Our world is currently going through a massive crisis of an unseen format. Although it has an impact on each and every one of us, some businesses are really going through the wringer. The last thing you want to do as a company is making a crisis worse by not communicating, or not doing so in an appropriate way. Crisis communication is needed here.
So let’s take a look at some general rules of crisis communication; be it a global crisis such as COVID-19, or one personally linked to your company.
In crisis communication preparation is half the battle. The first three key rules we’ll be discussing, are to be taken care of before a crisis actually hits.
1. Identify a crisis communication team
A small team of senior executives should be identified to serve as your organization’s internal crisis communication team. The question is: who? In an ideal situation, the CEO will lead the team, with a public relations manager and legal counsel to advise. Depending on the nature of the crisis, you may also want to involve the heads of your major organizational divisions. If you don’t have an in-house PR manager or he/she does not have enough crisis communication experience yet, it’s smart to hire a communication agency that can advise and support you.
2. Media train one spokesperson
You should have a single spokesperson who operates as the face and voice of your company. This can be the CEO, the PR manager or even someone else from the company. What matters most, is that this person is at ease when dealing with the media. He or she should know how journalists work and think, and know how to transfer a message to them. So a proper media training, including interview and video training, is not an unnecessary luxury.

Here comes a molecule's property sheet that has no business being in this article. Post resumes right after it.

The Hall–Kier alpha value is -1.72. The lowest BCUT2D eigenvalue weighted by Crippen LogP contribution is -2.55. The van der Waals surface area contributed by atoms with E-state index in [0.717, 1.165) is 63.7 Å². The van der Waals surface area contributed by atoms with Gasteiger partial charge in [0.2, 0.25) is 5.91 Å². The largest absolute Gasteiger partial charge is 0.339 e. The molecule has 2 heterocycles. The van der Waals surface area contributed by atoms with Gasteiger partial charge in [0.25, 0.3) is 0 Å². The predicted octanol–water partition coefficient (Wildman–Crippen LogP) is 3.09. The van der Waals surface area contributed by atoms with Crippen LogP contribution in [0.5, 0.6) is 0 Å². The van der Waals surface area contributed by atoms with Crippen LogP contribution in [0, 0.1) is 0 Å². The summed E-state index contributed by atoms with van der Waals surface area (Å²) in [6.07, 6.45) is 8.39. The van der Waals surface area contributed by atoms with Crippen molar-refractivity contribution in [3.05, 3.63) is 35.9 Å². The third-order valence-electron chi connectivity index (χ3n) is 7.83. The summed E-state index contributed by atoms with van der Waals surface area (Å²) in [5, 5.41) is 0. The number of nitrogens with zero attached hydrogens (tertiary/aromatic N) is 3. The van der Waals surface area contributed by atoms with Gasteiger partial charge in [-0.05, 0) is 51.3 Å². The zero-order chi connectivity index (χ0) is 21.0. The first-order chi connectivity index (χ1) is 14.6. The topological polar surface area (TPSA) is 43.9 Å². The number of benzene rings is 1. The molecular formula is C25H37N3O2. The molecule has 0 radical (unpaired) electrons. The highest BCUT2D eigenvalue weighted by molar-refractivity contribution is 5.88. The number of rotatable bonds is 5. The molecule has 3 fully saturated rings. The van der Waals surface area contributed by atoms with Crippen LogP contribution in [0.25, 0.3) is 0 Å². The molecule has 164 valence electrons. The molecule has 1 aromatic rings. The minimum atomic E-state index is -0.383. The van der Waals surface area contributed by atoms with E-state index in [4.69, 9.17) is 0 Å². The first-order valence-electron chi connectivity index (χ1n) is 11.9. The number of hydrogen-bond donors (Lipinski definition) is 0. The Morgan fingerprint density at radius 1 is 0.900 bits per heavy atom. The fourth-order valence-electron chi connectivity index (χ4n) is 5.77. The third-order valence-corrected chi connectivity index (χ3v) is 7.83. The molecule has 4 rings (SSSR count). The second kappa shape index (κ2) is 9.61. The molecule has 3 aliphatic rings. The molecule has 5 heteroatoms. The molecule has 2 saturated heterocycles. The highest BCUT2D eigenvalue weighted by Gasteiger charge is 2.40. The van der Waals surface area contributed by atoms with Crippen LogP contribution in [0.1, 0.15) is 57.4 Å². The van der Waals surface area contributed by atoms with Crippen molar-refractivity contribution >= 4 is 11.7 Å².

3. Prepare holding statements
While you obviously can’t develop a full message before a crisis hits, holding statements can be developed in advance to be used for different scenarios that may occur. Identify potential crises and proactively define how to deal with them and what to communicate.
The following three rules then apply to when the crisis actually hits.
4. Don’t lie
Many studies demonstrate the power of truth. When companies own up to their mistakes and take action to prevent them from happening again, they usually come out pretty fine. Lies on the other hand have a tendency to catch up on you, so don’t. However, telling the truth does not mean that the audience should know every little detail of the situation.
5. Keep it simple
No need for long, detailed stories about how or why things happened. Instead go for a short, simple message that is easy to understand for a broad audience and focus on the resolution at hand.
6. Who, what, where, when, why and how
While keeping your message simple, you must also realize that the media become very hungry during a crisis. They are usually looking for the who, what, where, when, why and how of the crisis. So make sure you provide this information to avoid speculation and guessing.